02/28/2014. Remarks by Johan Visschedijk: "In 1929, S.E. Saunders Ltd. of Cowes became Saunders-Roe Ltd., a controlling interest in the firm having been acquired by Sir Alliott Verdon Roe and John Lord, the first product under the new name being the Cutty Sark civil transport flying-boat. A high-wing monoplane, and the first British passenger-carrying flying-boat to adopt this configuration, the Cutty Sark was initially powered by two tractor 105 hp ADC (Aircraft Disposal Company) Hermes I engines mounted on pylons above the wing, well clear of spray.
A watertight Avro-Fokker wing of typical cantilever construction was fitted, deep-sectioned and plywood covered, and bolted directly to the gunwales of an all-metal Alclad-plated hull. The wing stabilizing floats were positioned close to the hull sides, and the engine nacelles were slightly angled outwards to reduce offset thrust when flying on one engine. A roomy cabin, situated forward of the leading edge of the mainplane, seated the pilot and three passengers.
The prototype, registered G-AAIP, made its first flight at Cowes on July 4, 1929, and after exhibition at the Olympia Aero Show was flown by Flying Officer Chilton to the Seaplane Rally at La Baule, St. Nazaire, France in September 1929, with the Director ofCivil Aviation, Sir Sefton Brancker, as passenger. Following this, G-AAIP was converted into an amphibian by the fitment of a wide-track outwards-retracting undercarriage and a tail-skid, and thus modified was sold to Norman Holden, shortly afterwards being acquired by S.S. Kirston and R.B. Mace for a service between Southampton and Jersey.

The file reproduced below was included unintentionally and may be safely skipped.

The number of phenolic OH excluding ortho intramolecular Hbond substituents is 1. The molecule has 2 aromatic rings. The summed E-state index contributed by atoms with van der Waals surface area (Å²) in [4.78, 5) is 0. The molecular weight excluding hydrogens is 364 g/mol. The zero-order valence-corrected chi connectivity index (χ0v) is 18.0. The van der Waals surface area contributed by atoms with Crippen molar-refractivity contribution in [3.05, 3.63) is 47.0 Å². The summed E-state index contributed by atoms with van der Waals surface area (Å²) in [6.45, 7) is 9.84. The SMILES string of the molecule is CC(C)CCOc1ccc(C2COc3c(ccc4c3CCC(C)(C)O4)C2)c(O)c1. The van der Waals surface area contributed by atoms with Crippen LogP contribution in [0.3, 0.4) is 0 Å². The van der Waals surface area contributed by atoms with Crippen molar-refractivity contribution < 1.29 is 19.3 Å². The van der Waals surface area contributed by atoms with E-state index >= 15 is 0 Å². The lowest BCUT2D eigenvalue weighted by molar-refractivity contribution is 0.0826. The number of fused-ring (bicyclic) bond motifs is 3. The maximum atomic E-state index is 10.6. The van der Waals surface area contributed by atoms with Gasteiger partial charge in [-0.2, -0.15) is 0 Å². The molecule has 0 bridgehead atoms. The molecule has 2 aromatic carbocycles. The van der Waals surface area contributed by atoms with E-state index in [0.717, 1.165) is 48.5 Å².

With a limited production of Cutty Sarks under way, the performance was improved by the installation of cleanly cowled 120 hp de Havilland Gipsy II engines, and between March 26 and April 23, 1931, the manufacturers' chief test pilot, S.D. Scott carried out a 3,000 mls (4,828 km) sales tour to south-east Europe and also to the Stockholm Exhibition in Sweden in June of the same year. Early in 1932, Kirston and Mace formed British Amphibious Air Lines Ltd. and bought a second Cutty Sark, G-ABBC, basing both machines at Squires Gate, Jersey and operating via Liverpool to the Isle of Man.
A total of twelve Cutty Sarks was built, the ninth machine being to the order of the Japanese pilot, Yoshihara, for a flight from San Francisco, USA to Japan, and this machine bore the British registration of G-ABVF for test flying at Cowes. It was constructed as a flying-boat only, and fitted with blind flying equipment and long-range tanks was the only single-engined version of the Cutty Sark, powered by a 240 hp Armstrong Siddeley Lynx IVC.
The last three machines were powered by two 140 hp Armstrong Siddeley Genet Major I radial engines and served as training aircraft with Air Service Training Ltd. at Hamble between 1933 and 1938. A scaled-up development of the Cutty Sark was produced as the A.19 Cloud in 1930."